Trading nations: Fulbrights and McGill

Trading nations: Fulbrights and McGill McGill University

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McGill Reporter
November 13, 2003 - Volume 36 Number 05
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Home > McGill Reporter > Volume 36: 2003-2004 > November 13, 2003 > Trading nations: Fulbrights and McGill

Trading nations: Fulbrights and McGill

Joelle Schmitz is going to be trading her allegiance to L.L. Bean for either Mountain Equipment Co-op or Kanuk this winter. The Canada-U.S. Fulbright Scholar has come up to Montreal to spend a year studying the trade and public policy of our great white north.

"In many ways, it's easier for Quebec to trade with New York State than with other provinces," she said. "There are interprovincial regulations on everything from the colour of margarine to the recognition of accountants." These barriers cost an average Canadian family up to $1,000 a year. Canada's trade practices are partly due to its social history, Schmitz suspects, particularly its cultural dualism. Currently at a crossroads, the direction Canadian trade takes will affect both our country's prosperity and global position.

Schmitz studied trade paradigms at Harvard University's Kennedy School of Government, but knows McGill from a semester spent here as an exchange student in the nineties.

The Fulbright Program was born out of the strife of World War II. Senator J. William Fulbright wanted to find a way to foster intercultural understanding and friendship, so he started up the U.S. government— sponsored exchange program between America and other countries. Over 250,000 scholars have participated since then, and a Canadian office opened in 1990. McGill has been host to 26 Fulbrighters, and has sent 19 to the States.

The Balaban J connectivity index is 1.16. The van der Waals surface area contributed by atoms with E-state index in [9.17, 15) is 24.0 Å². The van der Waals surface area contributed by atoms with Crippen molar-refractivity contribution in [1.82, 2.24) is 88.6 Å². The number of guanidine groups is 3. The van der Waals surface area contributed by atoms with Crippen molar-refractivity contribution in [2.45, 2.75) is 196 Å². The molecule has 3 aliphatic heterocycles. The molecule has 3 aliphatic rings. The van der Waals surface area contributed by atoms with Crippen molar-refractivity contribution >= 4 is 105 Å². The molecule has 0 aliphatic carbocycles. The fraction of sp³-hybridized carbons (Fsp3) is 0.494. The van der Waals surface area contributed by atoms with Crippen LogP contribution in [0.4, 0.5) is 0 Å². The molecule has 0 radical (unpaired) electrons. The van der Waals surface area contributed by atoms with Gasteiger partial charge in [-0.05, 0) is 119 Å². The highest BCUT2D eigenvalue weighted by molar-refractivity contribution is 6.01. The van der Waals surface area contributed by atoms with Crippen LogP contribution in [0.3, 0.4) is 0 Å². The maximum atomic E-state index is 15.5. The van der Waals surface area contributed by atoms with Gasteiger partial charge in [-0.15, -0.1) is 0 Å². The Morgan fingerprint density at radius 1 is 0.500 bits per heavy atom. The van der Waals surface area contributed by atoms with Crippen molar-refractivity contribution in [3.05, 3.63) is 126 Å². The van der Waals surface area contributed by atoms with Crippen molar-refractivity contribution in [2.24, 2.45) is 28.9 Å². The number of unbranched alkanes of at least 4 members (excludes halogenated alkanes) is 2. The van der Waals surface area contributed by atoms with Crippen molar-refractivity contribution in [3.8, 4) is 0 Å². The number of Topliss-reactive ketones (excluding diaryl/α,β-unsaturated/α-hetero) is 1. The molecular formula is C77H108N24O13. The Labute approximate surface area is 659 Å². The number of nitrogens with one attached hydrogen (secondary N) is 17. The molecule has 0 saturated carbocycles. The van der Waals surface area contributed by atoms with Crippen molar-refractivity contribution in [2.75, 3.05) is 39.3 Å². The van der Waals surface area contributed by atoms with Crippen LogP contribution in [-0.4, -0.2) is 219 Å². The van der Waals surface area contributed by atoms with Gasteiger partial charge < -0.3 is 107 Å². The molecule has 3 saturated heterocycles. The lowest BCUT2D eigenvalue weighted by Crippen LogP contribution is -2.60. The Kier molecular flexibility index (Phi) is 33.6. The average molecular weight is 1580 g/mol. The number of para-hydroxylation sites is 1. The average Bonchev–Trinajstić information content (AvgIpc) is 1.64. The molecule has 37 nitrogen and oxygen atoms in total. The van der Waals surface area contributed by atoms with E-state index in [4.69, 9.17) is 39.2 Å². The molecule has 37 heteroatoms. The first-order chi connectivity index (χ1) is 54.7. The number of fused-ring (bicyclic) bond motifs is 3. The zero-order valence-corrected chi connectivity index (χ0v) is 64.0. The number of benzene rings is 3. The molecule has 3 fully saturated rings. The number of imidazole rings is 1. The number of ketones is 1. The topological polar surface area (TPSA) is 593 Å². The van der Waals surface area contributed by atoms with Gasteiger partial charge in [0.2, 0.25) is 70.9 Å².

Schmitz believes her project on the interdependence of trade and nations is very much in the spirit of Fulbright's original vision. Nations bond through healthy trade relationships. "Senator Fulbright always contended that national vanity could lead to war. But this is a civilized way for countries to compete -- through trade, not brute force," she says.

Schmitz believes that Canada's practices can have an impact on future trade policy between other countries, too. She wants to explore ways to reduce regulatory barriers and facilitate negotiations in which regulation authority is properly balanced between trade partners. The executive director of the Canada—U.S. program, Michael Hawes, says that Schmitz's research "will contribute in important ways to the literature on international trade."

Schmitz plans to talk with government officials, academics and business leaders, then present her findings to the Department of Foreign Affairs and International Trade before returning to the States to continue trade research. "I'll spend a lot of time on the highway between Montreal and Ottawa," she says. First, she'll have to get a set of snow tires.

Another U.S. Fulbright Scholar at McGill is Dr. Zeenat Khan, of Boston, Massachusetts, who is conducting research on extended family systems among Canadians of South Asian origin at McGill's Centre for Applied Family Studies. As well, McGill law professor Richard Janda is the Fulbright—Michigan State University Chair in Canadian Studies, where he is researching aviation security as a public good.

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